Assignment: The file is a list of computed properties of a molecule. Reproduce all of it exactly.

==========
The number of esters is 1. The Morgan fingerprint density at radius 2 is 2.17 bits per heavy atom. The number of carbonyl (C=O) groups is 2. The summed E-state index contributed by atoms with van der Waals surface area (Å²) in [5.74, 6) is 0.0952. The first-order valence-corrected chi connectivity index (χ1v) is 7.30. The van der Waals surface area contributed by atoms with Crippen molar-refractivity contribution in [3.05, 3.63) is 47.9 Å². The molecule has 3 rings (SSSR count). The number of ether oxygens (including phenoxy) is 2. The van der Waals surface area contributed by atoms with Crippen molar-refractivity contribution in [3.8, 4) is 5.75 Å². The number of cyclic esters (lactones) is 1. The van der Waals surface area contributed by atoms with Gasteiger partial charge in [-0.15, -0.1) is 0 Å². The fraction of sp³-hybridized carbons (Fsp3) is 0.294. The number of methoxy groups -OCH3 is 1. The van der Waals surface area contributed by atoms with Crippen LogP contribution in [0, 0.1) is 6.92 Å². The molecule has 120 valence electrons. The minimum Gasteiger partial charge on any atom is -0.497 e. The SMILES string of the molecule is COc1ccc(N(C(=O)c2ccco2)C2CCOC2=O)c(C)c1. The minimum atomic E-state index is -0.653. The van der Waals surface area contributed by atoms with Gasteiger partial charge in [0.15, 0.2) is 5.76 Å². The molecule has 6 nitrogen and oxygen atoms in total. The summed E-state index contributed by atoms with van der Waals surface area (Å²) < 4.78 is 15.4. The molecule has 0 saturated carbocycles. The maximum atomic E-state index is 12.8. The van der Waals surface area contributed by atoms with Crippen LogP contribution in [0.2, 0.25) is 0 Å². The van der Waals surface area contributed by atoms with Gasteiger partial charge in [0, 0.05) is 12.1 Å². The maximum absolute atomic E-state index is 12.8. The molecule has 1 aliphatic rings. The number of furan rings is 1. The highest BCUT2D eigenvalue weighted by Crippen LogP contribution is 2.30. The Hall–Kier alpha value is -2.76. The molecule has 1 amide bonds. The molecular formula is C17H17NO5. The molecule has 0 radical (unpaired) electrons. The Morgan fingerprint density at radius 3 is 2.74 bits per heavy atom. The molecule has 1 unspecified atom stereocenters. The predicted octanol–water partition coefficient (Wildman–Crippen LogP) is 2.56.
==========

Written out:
The number of esters is 1. The Morgan fingerprint density at radius 2 is 2.17 bits per heavy atom. The number of carbonyl (C=O) groups is 2. The summed E-state index contributed by atoms with van der Waals surface area (Å²) in [5.74, 6) is 0.0952. The first-order valence-corrected chi connectivity index (χ1v) is 7.30. The van der Waals surface area contributed by atoms with Crippen molar-refractivity contribution in [3.05, 3.63) is 47.9 Å². The molecule has 3 rings (SSSR count). The number of ether oxygens (including phenoxy) is 2. The van der Waals surface area contributed by atoms with Crippen molar-refractivity contribution in [3.8, 4) is 5.75 Å². The number of cyclic esters (lactones) is 1. The van der Waals surface area contributed by atoms with Gasteiger partial charge in [-0.15, -0.1) is 0 Å². The fraction of sp³-hybridized carbons (Fsp3) is 0.294. The number of methoxy groups -OCH3 is 1. The van der Waals surface area contributed by atoms with Crippen LogP contribution in [0, 0.1) is 6.92 Å². The molecule has 120 valence electrons. The minimum Gasteiger partial charge on any atom is -0.497 e. The SMILES string of the molecule is COc1ccc(N(C(=O)c2ccco2)C2CCOC2=O)c(C)c1. The minimum atomic E-state index is -0.653. The van der Waals surface area contributed by atoms with Gasteiger partial charge in [0.15, 0.2) is 5.76 Å². The molecule has 6 nitrogen and oxygen atoms in total. The summed E-state index contributed by atoms with van der Waals surface area (Å²) < 4.78 is 15.4. The molecule has 0 saturated carbocycles. The maximum atomic E-state index is 12.8. The van der Waals surface area contributed by atoms with Crippen LogP contribution in [0.2, 0.25) is 0 Å². The van der Waals surface area contributed by atoms with Gasteiger partial charge in [0, 0.05) is 12.1 Å². The maximum absolute atomic E-state index is 12.8. The molecule has 1 aliphatic rings. The number of furan rings is 1. The highest BCUT2D eigenvalue weighted by Crippen LogP contribution is 2.30. The Hall–Kier alpha value is -2.76. The molecule has 1 amide bonds. The molecular formula is C17H17NO5. The molecule has 0 radical (unpaired) electrons. The Morgan fingerprint density at radius 3 is 2.74 bits per heavy atom. The molecule has 1 unspecified atom stereocenters. The predicted octanol–water partition coefficient (Wildman–Crippen LogP) is 2.56.